Isaac: Rebirth

Just completed the newbie campaign on Isaac: Rebirth on my second run through. I'm just that good (and got a beneficial deal from the devil on infected baby sidekick and black hearts).

Although to be honest the fact that I bought it along with the original which I've logged about twenty hours in the last few weeks might have something to do with it as well!

Thursday, 11 February 2016

Osborne's brother struck off I guess bullying and screwing over the vulnerable runs in the family then.

Sunday, 24 January 2016

Video games as a return to nature

Some interesting points here about the use of video games to push the familiar 'Arcadia' view of the moral superiority of village life over modern city life. They have had to cherry pick their examples of course. As a medium for the young to early middle aged video games often glamorise the high tech and modern (think Halo, Portal or Elite).

However, it would have been nice to see the author consider some examples outside of the comfort zone epitomised by Harvest Moon and Animal Crossing. FPSs and RPGs especially often reverse this trope with the rural and frontier zones being dangerous and enemy-ridden while the towns and cities are relatively restful areas of safety, companionship and resupply.

Other games are more schizophrenic about the worth of city and rural life. You could write whole articles about the crumbling, plague ridden cityscape of Dishonored, which nevertheless is a place of substantial beauty and mystery, or the opportunities that Assassin's Creed offers for competent players while retaining pitfalls for those who are too unsubtle.

Saturday, 2 January 2016

A brilliant Sherlock special for 2016

This is an absolute gift. Treat yourself if you haven't done so already.

It's a pitch perfect case of Sherlock does the Arabian Nights with a few guest appearances from Moriarty playing Banquo's ghost. Preposterous but one of those occasions where that is kind of the point.

... and yes, I'm aware how pretentious that all sounds. There is a reason why I'm posting this on an unread blog rather than on Facebook!

But seriously, watch it.

Friday, 1 January 2016

Elite (and more dangerous than thou)

So Elite Dangerous.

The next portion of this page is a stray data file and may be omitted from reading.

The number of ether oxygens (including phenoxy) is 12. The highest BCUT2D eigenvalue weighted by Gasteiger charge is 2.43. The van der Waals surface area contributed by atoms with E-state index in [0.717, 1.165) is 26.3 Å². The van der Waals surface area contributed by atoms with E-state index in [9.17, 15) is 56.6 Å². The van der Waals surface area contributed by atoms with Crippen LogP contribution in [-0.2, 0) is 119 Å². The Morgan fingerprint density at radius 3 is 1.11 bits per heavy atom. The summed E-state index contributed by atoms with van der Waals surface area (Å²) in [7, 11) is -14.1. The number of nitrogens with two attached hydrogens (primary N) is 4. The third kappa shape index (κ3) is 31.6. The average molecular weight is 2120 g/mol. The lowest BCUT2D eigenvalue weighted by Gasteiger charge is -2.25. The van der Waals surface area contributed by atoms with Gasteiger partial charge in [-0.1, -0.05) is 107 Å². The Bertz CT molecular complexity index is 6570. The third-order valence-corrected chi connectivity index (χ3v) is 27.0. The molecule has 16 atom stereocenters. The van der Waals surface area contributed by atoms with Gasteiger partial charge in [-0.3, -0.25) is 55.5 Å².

Anybody who follows the computer gaming world will know that there has been some controversy over the decision to release (fairly massive) updates and content in expansion blocks that cost almost as much as the original game.

Personally I think this is a storm in a teacup. Frontier Developments have managed to produce a space simulator with ambition that may eventually rival EVE Online without going down the subscription route. So long as they continue to support the game the cost is worth it even for those who bought it for full whack originally.

It is something of a moot point for me since I picked the game up in one of the many recent £10.00 sales and don't plan to upgrade until Horizons is similarly cheap (or required to play the game).

Putting that elephant in the room to one side, my initial experience of the game was patchy. I put up with the initial frustration of having to watch a youtube video to learn how to do anything as my dad had the original game when I was a kid and I know that the difficulty of docking and managing craft systems was part of its nostalgic charm. You're not a proper Elite player until you've wrapped a couple of ships round the docking towers.

The first few courier missions I did had a certain satisfaction to them as the constant repetition of basic gameplay tasks quickly makes you at least semi-proficient. I then spent my small savings on mining equipment. This was a mistake.

No disrespect meant to any miners out there but it was so dull that I wanted to saw my own arms off with a chisel. Chipping elements from the asteroids and managing the hopper is fine if not especially fun. However, the lining up of your craft to pick up ore in your scoop is a nightmare. A 'Freelancer'-esque tractor beam would have made it bearable. As it was I was put off the game for a couple of weeks.

Thankfully when I returned a fellow miner became infuriated by my ineffectual pawing at one of his space rocks and performed the interstellar combat equivalent of beating me to death with a nearby boulder. I didn't even consider paying to reclaim the equipment from my mining Sidewinder and took a new off the shelf model.

After a serendipitous combination of slave-running and multi-part spy courier missions I had the money to buy a new craft. I considered but skipped past the more spacious Hauler and Adder models and went straight for a combat Viper. This was not a mistake.

Bounty hunting is easily my favourite part of the game so far. I've collected three or four bounties now, including the coveted Anaconda kill. I've also had two exciting near-deaths; limping into port with an empty fuel tank and a shattered canopy respectively. On the latter occasion I zoomed through the access port with a minute on the asphyxiation clock shouting 'They must have a system for this!' at the screen before I discovered that the hangar bays are kept oxygenated.  

It also helps that bounties are crazy lucrative. I imagine I'll be up to a Cobra within a couple of days and then the universe will be my salty, aquatic delicacy of choice!